Santa Fe Theater Stage Revival

at , Santa Fe, New Mexico, on 23-May-2016- Photo Lynn Roylance

The theater scene in Santa Fe, historically eclipsed by a focus on visual arts and touring musical acts, is working on a new image. Witness Ironweed Productions, resurrecting itself with new works by local playwrights in Scenes in a Restaurant, coming up at Second Street Brewery this fall, and Arthur Miller’s The Crucible in 2017. The venerable Santa Fe Playhouse is adding newly available plays and musicals like the acclaimed The Last Five Years, its most recent offering. New site theatresantafe.com bills itself as the “first ever single source for event listings and local theatre and production companies,” signaling a forward-looking attitude of cooperation and collaboration within the theater community here.

Two of the newest players—one black-box theater, one theater company—are adding to the scene by bringing don’t-miss productions to town, each in its own way. Continue reading

Hillary Smith On The Street for Summerfest

no-easy-way-coverIt’s summer in Albuquerque—we’re in the thick of it—and it’s hot. We’re looking for cool however and wherever we can get it. Thank goodness, when evening comes, the heat subsides, the cool takes over, and it feels good to be out and on the streets.

As much a part of the season in The Duke City as the heat, is Summerfest. Dating back to the 1980s, the event has become a tradition with a wide variety of free activities, and a big part of the fun is live music performed on the streets. It’s an opportunity to be out, see friends, listen, get in the groove and dance—no matter how hot the weather, it’s a undeniably a cool reason to get outside. I recently caught up with our own “Diva of Albuquerque,” blues singer Hillary Smith, to get a sense of what live performance on the streets is all about—and to learn what makes it so special.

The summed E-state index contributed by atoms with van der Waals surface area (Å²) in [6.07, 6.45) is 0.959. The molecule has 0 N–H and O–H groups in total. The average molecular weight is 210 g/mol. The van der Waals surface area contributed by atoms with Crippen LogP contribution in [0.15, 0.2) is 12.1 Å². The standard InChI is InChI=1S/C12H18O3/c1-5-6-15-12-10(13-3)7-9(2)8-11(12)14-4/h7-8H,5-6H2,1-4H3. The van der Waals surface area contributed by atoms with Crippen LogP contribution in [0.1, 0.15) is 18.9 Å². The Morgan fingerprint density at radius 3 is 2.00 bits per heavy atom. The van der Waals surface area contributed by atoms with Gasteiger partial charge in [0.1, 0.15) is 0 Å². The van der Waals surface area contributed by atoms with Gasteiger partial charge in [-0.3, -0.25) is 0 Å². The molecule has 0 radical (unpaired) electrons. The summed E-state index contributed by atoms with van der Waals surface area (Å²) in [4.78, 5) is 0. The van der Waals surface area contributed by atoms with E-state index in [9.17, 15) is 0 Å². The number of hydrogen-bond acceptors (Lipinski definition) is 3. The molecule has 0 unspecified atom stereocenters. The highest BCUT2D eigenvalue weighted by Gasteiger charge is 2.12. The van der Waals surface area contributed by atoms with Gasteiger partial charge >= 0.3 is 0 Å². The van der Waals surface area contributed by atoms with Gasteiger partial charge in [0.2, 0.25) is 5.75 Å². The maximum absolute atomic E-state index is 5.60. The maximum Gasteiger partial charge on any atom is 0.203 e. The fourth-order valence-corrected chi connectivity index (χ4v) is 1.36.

Meeting Hillary, immediately, I‘m aware of her soulfulness and her sense of  joy. She has lived a good slice of life with all that living entails, yet when Hillary laughs, she doesn’t hold anything back; when her face lights up, the world laughs and lights up, too.

A native of Hobbs, Hillary has made Albuquerque her home and has been performing professionally for some 30 years. “Actually, it’s more like 38,” she says. “I started singing professionally when I was in high school. Yeah. Thirty-eight years.” Hillary pauses and then exclaims, “REALLY? Yeah. And I remember a good two years of that!” Hillary’s surprised when I ask her how it feels to be a diva. With a touch of Texas in her accent, she replies, “Oh my goodness. Really? I guess that’s the title you get when you’re the oldest.” And with that great laugh, she adds, “I think everyone’s impressed just that I’m still alive! Anyone who knows me.” Continue reading

Live at the Lensic!

OriginalCons_2_PhotoCourtesyPalaceofGovernors OriginalCons_1_PhotoCourtesyPalaceofGovernors If a building could show the impact it has on its community, the 200 block of Santa Fe’s West San Francisco Street would be a blaze of glory, thanks to The Lensic Performing Arts Center. Sited at No. 211 since 1930, the Lensic has been a local magnet for eight decades—first as a movie house with an attached office block, and then as a location for occasional live presentations, as well as cinema.

But since April 2001, the facility has been downtown’s lauded arts center, regularly presenting and producing events of local, national and international importance. They run the style and type gamut from orchestral performances and community meetings to lectures, from conference and nonprofit events to special celebrations.